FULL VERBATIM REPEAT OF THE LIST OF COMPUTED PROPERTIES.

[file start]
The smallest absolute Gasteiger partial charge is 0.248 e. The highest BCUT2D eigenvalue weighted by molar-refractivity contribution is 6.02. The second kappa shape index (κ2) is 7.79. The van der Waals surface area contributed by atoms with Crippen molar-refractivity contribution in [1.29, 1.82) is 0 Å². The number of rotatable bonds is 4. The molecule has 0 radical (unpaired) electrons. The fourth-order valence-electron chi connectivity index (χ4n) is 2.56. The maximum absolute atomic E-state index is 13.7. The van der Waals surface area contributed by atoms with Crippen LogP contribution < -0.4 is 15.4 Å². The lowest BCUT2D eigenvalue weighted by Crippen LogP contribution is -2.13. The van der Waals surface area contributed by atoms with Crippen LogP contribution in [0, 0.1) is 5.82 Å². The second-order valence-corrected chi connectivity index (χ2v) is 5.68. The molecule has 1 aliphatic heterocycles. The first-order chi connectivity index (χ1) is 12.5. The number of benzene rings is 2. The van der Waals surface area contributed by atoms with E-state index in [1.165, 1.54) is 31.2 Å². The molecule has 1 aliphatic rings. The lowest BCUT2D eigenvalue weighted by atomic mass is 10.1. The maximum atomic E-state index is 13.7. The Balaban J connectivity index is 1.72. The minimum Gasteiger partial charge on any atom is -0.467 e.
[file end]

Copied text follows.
The smallest absolute Gasteiger partial charge is 0.248 e. The highest BCUT2D eigenvalue weighted by molar-refractivity contribution is 6.02. The second kappa shape index (κ2) is 7.79. The van der Waals surface area contributed by atoms with Crippen molar-refractivity contribution in [1.29, 1.82) is 0 Å². The number of rotatable bonds is 4. The molecule has 0 radical (unpaired) electrons. The fourth-order valence-electron chi connectivity index (χ4n) is 2.56. The maximum absolute atomic E-state index is 13.7. The van der Waals surface area contributed by atoms with Crippen LogP contribution < -0.4 is 15.4 Å². The lowest BCUT2D eigenvalue weighted by Crippen LogP contribution is -2.13. The van der Waals surface area contributed by atoms with Crippen LogP contribution in [0, 0.1) is 5.82 Å². The second-order valence-corrected chi connectivity index (χ2v) is 5.68. The molecule has 1 aliphatic heterocycles. The first-order chi connectivity index (χ1) is 12.5. The number of benzene rings is 2. The van der Waals surface area contributed by atoms with E-state index in [1.165, 1.54) is 31.2 Å². The molecule has 1 aliphatic rings. The lowest BCUT2D eigenvalue weighted by atomic mass is 10.1. The maximum atomic E-state index is 13.7. The Balaban J connectivity index is 1.72. The minimum Gasteiger partial charge on any atom is -0.467 e.